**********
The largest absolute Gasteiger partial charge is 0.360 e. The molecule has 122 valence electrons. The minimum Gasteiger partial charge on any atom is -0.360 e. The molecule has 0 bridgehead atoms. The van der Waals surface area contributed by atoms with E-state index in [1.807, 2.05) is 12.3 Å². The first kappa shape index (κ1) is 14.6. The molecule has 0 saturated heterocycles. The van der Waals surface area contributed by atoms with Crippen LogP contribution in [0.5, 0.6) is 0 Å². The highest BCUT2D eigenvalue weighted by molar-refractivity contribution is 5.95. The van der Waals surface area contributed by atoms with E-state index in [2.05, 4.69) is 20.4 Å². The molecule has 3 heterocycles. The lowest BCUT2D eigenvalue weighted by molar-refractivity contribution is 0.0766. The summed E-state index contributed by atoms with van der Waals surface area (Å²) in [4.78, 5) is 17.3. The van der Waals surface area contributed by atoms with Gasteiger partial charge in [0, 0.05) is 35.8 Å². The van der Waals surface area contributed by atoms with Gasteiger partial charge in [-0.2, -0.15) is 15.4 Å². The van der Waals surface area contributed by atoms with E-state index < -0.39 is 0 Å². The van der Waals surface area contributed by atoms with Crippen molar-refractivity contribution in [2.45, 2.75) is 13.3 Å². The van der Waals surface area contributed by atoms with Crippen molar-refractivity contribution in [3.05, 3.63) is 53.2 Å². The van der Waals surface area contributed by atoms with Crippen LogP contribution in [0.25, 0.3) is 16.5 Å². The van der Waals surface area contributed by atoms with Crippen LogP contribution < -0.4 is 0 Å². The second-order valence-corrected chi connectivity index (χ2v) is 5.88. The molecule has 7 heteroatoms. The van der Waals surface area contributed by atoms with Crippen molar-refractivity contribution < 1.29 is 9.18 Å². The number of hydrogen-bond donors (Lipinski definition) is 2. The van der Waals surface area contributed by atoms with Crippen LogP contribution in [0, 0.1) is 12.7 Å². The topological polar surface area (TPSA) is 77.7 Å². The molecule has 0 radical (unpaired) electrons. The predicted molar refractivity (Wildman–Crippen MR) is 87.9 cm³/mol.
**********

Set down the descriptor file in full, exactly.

The largest absolute Gasteiger partial charge is 0.360 e. The molecule has 122 valence electrons. The minimum Gasteiger partial charge on any atom is -0.360 e. The molecule has 0 bridgehead atoms. The van der Waals surface area contributed by atoms with E-state index in [1.807, 2.05) is 12.3 Å². The first kappa shape index (κ1) is 14.6. The molecule has 0 saturated heterocycles. The van der Waals surface area contributed by atoms with Crippen LogP contribution in [0.5, 0.6) is 0 Å². The highest BCUT2D eigenvalue weighted by molar-refractivity contribution is 5.95. The van der Waals surface area contributed by atoms with E-state index in [2.05, 4.69) is 20.4 Å². The molecule has 3 heterocycles. The lowest BCUT2D eigenvalue weighted by molar-refractivity contribution is 0.0766. The summed E-state index contributed by atoms with van der Waals surface area (Å²) in [4.78, 5) is 17.3. The van der Waals surface area contributed by atoms with Gasteiger partial charge in [0, 0.05) is 35.8 Å². The van der Waals surface area contributed by atoms with Gasteiger partial charge in [-0.2, -0.15) is 15.4 Å². The van der Waals surface area contributed by atoms with E-state index < -0.39 is 0 Å². The van der Waals surface area contributed by atoms with Crippen molar-refractivity contribution in [2.45, 2.75) is 13.3 Å². The van der Waals surface area contributed by atoms with Crippen molar-refractivity contribution in [3.05, 3.63) is 53.2 Å². The van der Waals surface area contributed by atoms with Crippen LogP contribution in [0.25, 0.3) is 16.5 Å². The van der Waals surface area contributed by atoms with Crippen LogP contribution < -0.4 is 0 Å². The second-order valence-corrected chi connectivity index (χ2v) is 5.88. The molecule has 7 heteroatoms. The van der Waals surface area contributed by atoms with Crippen molar-refractivity contribution < 1.29 is 9.18 Å². The number of hydrogen-bond donors (Lipinski definition) is 2. The van der Waals surface area contributed by atoms with Crippen LogP contribution in [0, 0.1) is 12.7 Å². The topological polar surface area (TPSA) is 77.7 Å². The molecule has 0 radical (unpaired) electrons. The predicted molar refractivity (Wildman–Crippen MR) is 87.9 cm³/mol.